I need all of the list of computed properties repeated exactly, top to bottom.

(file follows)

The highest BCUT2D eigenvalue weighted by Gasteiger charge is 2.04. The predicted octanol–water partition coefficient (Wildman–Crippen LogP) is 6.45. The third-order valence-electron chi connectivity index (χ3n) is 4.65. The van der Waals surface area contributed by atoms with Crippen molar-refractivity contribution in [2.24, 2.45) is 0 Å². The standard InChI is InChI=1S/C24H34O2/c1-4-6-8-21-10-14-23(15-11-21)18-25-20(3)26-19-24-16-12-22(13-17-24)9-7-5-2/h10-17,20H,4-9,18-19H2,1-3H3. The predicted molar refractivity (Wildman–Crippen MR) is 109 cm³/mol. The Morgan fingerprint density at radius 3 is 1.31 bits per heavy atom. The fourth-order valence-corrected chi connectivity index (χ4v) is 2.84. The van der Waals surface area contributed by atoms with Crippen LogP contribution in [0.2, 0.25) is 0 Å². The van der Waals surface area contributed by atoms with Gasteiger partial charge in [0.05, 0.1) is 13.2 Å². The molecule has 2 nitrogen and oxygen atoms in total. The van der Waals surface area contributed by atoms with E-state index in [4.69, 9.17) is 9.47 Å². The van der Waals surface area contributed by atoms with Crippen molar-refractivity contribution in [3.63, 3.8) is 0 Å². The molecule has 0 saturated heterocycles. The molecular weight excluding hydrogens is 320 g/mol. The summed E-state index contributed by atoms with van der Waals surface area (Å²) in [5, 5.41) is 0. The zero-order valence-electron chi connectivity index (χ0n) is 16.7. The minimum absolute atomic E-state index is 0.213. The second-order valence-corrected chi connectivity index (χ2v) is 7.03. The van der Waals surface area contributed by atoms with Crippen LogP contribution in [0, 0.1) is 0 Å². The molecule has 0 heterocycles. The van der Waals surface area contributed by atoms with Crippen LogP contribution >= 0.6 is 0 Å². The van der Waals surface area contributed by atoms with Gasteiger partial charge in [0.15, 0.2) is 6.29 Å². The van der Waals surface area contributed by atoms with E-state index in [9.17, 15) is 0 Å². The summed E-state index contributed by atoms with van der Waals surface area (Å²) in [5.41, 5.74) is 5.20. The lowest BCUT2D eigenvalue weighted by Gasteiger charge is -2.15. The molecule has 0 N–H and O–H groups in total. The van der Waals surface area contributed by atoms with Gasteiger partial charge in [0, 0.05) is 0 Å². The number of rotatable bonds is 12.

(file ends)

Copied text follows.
The highest BCUT2D eigenvalue weighted by Gasteiger charge is 2.04. The predicted octanol–water partition coefficient (Wildman–Crippen LogP) is 6.45. The third-order valence-electron chi connectivity index (χ3n) is 4.65. The van der Waals surface area contributed by atoms with Crippen molar-refractivity contribution in [2.24, 2.45) is 0 Å². The standard InChI is InChI=1S/C24H34O2/c1-4-6-8-21-10-14-23(15-11-21)18-25-20(3)26-19-24-16-12-22(13-17-24)9-7-5-2/h10-17,20H,4-9,18-19H2,1-3H3. The predicted molar refractivity (Wildman–Crippen MR) is 109 cm³/mol. The Morgan fingerprint density at radius 3 is 1.31 bits per heavy atom. The fourth-order valence-corrected chi connectivity index (χ4v) is 2.84. The van der Waals surface area contributed by atoms with Crippen LogP contribution in [0.2, 0.25) is 0 Å². The van der Waals surface area contributed by atoms with Gasteiger partial charge in [0.05, 0.1) is 13.2 Å². The molecule has 2 nitrogen and oxygen atoms in total. The van der Waals surface area contributed by atoms with E-state index in [4.69, 9.17) is 9.47 Å². The van der Waals surface area contributed by atoms with Crippen molar-refractivity contribution in [3.63, 3.8) is 0 Å². The molecule has 0 saturated heterocycles. The molecular weight excluding hydrogens is 320 g/mol. The summed E-state index contributed by atoms with van der Waals surface area (Å²) in [5, 5.41) is 0. The zero-order valence-electron chi connectivity index (χ0n) is 16.7. The minimum absolute atomic E-state index is 0.213. The second-order valence-corrected chi connectivity index (χ2v) is 7.03. The van der Waals surface area contributed by atoms with Crippen LogP contribution in [0, 0.1) is 0 Å². The molecule has 0 heterocycles. The van der Waals surface area contributed by atoms with Crippen LogP contribution >= 0.6 is 0 Å². The van der Waals surface area contributed by atoms with Gasteiger partial charge in [0.15, 0.2) is 6.29 Å². The van der Waals surface area contributed by atoms with E-state index in [9.17, 15) is 0 Å². The summed E-state index contributed by atoms with van der Waals surface area (Å²) in [5.41, 5.74) is 5.20. The lowest BCUT2D eigenvalue weighted by Gasteiger charge is -2.15. The molecule has 0 N–H and O–H groups in total. The van der Waals surface area contributed by atoms with Gasteiger partial charge in [0, 0.05) is 0 Å². The number of rotatable bonds is 12.